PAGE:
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«Please try to obtain justice elsewhere!», says ECHR to Torture Victims

21.06.2016 ( Last modified: 12.07.2017 )

Geneva, 21 June 2016 – In a judgment delivered today, the European Court of Human Rights narrowly ruled that Switzerland did not breach the European Convention on Human Rights by denying a Tunisian torture victim the right to seek reparations from his torturer. The victim, who was granted refugee status in Switzerland years ago in light of the torture he had endured, was not able to file a civil case in Tunisia. The European Court ruled that Switzerland could nonetheless bar him from obtaining justice.

Mr. Abdennacer Naït-Liman was arrested while living in Italy and handed over to the Tunisian authorities in April 1992. For 40 days he was arbitrarily detained and subjected to various acts of torture, notably sleep deprivation, beatings and suspension with iron bars. Mr. Naït-Liman endured such treatments in the very premises of the Ministry of Interior of the Republic of Tunisia. Three years later, unable to return home because of serious risks for his integrity, he was granted asylum in Switzerland, subsequently became a Swiss citizen and has continued since then to fight for justice.

Complaints against a former Tunisian Minister

In February 2001, Mr. Naït-Liman filed a criminal complaint in Geneva against Mr. Abdallah Kallel, former Minister of the Interior, who was in the city at the time. Mr. Naït-Liman accused him of having ordered the physical and psychological torture he suffered. However, the former minister managed to leave Switzerland just before Geneva authorities could follow up on the complaint.

In July 2004, Mr. Naït-Liman opened a new legal front in Geneva, with the support of TRIAL International. Mr. Naït-Liman was indeed unable to return home before the Tunisian Revolution of 2011 to litigate a case there, due to the risk to his personal integrity. The only place he could defend his rights was Geneva, where he had been residing for years. Defended by François Membrez, Mr. Naït-Liman hoped to obtain, through a civil suit, compensation from Mr. Kallel and the Tunisian state for the damage he suffered as a consequence of torture. The Geneva courts and the Federal Court in May 2007 refused to consider his claim, arguing that without a sufficient link to Switzerland such proceedings could not be heard by Swiss courts.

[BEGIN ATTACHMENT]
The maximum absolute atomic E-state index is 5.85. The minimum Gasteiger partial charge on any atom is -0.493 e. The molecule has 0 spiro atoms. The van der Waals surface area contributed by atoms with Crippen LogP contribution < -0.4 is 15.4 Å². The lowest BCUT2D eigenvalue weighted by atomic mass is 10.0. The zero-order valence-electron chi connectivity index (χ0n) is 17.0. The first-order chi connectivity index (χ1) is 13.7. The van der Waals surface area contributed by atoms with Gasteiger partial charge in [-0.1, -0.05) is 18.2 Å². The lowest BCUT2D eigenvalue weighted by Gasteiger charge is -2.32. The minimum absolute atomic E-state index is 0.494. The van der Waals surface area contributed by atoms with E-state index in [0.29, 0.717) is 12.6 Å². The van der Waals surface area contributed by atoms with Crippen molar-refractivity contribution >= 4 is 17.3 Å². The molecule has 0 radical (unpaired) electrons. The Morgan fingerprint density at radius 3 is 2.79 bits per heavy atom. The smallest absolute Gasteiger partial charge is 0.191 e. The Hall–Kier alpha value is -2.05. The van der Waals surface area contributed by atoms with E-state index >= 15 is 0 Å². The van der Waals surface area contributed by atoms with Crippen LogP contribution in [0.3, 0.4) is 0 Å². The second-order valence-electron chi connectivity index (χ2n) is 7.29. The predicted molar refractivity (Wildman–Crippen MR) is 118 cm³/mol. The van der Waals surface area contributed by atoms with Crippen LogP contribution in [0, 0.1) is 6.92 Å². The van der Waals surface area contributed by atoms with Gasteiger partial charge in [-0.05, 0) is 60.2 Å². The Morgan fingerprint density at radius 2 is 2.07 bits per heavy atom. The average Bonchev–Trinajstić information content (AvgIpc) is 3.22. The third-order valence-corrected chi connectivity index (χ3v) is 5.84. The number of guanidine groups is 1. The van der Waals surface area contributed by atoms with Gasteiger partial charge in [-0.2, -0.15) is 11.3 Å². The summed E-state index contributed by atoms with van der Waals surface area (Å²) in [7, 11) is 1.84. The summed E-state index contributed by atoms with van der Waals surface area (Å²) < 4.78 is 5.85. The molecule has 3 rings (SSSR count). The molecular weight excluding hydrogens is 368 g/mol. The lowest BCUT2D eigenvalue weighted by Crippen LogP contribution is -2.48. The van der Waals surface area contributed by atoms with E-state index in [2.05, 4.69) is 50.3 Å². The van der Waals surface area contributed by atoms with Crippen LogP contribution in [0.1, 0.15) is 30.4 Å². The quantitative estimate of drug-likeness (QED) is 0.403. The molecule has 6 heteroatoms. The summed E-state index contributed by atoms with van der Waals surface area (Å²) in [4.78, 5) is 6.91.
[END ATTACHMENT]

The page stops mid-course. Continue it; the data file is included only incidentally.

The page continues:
The European Court of Human Rights agrees with Switzerland

In a judgment delivered today, the European Court of Human Rights upheld Switzerland’s position. The Court, by 4 votes to 3, considered that the right of access to a court, guaranteed by Article 6 of the European Convention on Human Rights, can sometimes be restricted. Even if the victim could not obtain justice in Tunisia, the Swiss Federal Court was entitled to consider that the link with Switzerland was not sufficient to justify the proceedings to go ahead. Three of the seven judges, however, stated that an 11-year residence in Switzerland, the granting of refugee status, the Swiss citizenship acquired in 2007 and the presence on Swiss territory of the alleged torturer were more than enough to establish a sufficient link. They added: “The delivery of the present ruling will take place a few days before the International Day in Support of Victims of Torture (June 26). We can note with a sad irony that this judgment will surely not be hailed on the day of this commemoration. ”

For François Membrez, “the judgment does not say to which country the victim should have turned to assert his fundamental right to obtain redress for the torture he suffered. Having to wait 9 years for such a response is very disappointing.”

Philip Grant, director of TRIAL International, the NGO which supported Mr. Naït-Liman throughout the proceedings, affirmed that “the European Court has missed the opportunity to render an important ruling for victims of torture, by opening up the possibility to bring civil proceedings against their torturer in cases where it is not possible for them to access the courts of the responsible countries. In doing so, the Court sends a wrong signal: having not only already suffered as a result of such practices, victims of torture will additionally be unable to obtain justice, unless of a regime change in their countries. This is not the way to overcome impunity.”

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